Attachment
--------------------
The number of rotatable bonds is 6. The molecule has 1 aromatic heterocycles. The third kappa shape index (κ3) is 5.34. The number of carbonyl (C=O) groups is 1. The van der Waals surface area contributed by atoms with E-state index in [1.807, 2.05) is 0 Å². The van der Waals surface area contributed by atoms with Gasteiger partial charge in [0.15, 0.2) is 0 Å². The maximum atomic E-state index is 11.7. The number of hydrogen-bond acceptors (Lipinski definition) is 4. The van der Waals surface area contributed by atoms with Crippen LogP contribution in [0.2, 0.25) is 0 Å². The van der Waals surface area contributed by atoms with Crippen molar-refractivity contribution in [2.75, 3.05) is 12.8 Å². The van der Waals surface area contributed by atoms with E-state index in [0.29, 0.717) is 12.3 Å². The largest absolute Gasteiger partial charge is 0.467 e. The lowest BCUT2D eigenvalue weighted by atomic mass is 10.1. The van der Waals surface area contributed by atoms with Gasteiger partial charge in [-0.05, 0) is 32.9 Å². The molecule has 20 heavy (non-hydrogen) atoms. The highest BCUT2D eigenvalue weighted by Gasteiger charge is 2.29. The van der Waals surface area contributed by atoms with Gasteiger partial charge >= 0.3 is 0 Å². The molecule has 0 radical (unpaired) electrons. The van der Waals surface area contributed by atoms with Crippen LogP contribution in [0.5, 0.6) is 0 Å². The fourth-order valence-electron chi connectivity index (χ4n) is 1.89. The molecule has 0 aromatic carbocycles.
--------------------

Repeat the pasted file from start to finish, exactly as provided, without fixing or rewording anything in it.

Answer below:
The number of rotatable bonds is 6. The molecule has 1 aromatic heterocycles. The third kappa shape index (κ3) is 5.34. The number of carbonyl (C=O) groups is 1. The van der Waals surface area contributed by atoms with E-state index in [1.807, 2.05) is 0 Å². The van der Waals surface area contributed by atoms with Gasteiger partial charge in [0.15, 0.2) is 0 Å². The maximum atomic E-state index is 11.7. The number of hydrogen-bond acceptors (Lipinski definition) is 4. The van der Waals surface area contributed by atoms with Crippen LogP contribution in [0.2, 0.25) is 0 Å². The van der Waals surface area contributed by atoms with Crippen molar-refractivity contribution in [2.75, 3.05) is 12.8 Å². The van der Waals surface area contributed by atoms with E-state index in [0.29, 0.717) is 12.3 Å². The largest absolute Gasteiger partial charge is 0.467 e. The lowest BCUT2D eigenvalue weighted by atomic mass is 10.1. The van der Waals surface area contributed by atoms with Gasteiger partial charge in [-0.05, 0) is 32.9 Å². The molecule has 20 heavy (non-hydrogen) atoms. The highest BCUT2D eigenvalue weighted by Gasteiger charge is 2.29. The van der Waals surface area contributed by atoms with Gasteiger partial charge >= 0.3 is 0 Å². The molecule has 0 radical (unpaired) electrons. The van der Waals surface area contributed by atoms with Crippen LogP contribution in [0.5, 0.6) is 0 Å². The fourth-order valence-electron chi connectivity index (χ4n) is 1.89. The molecule has 0 aromatic carbocycles.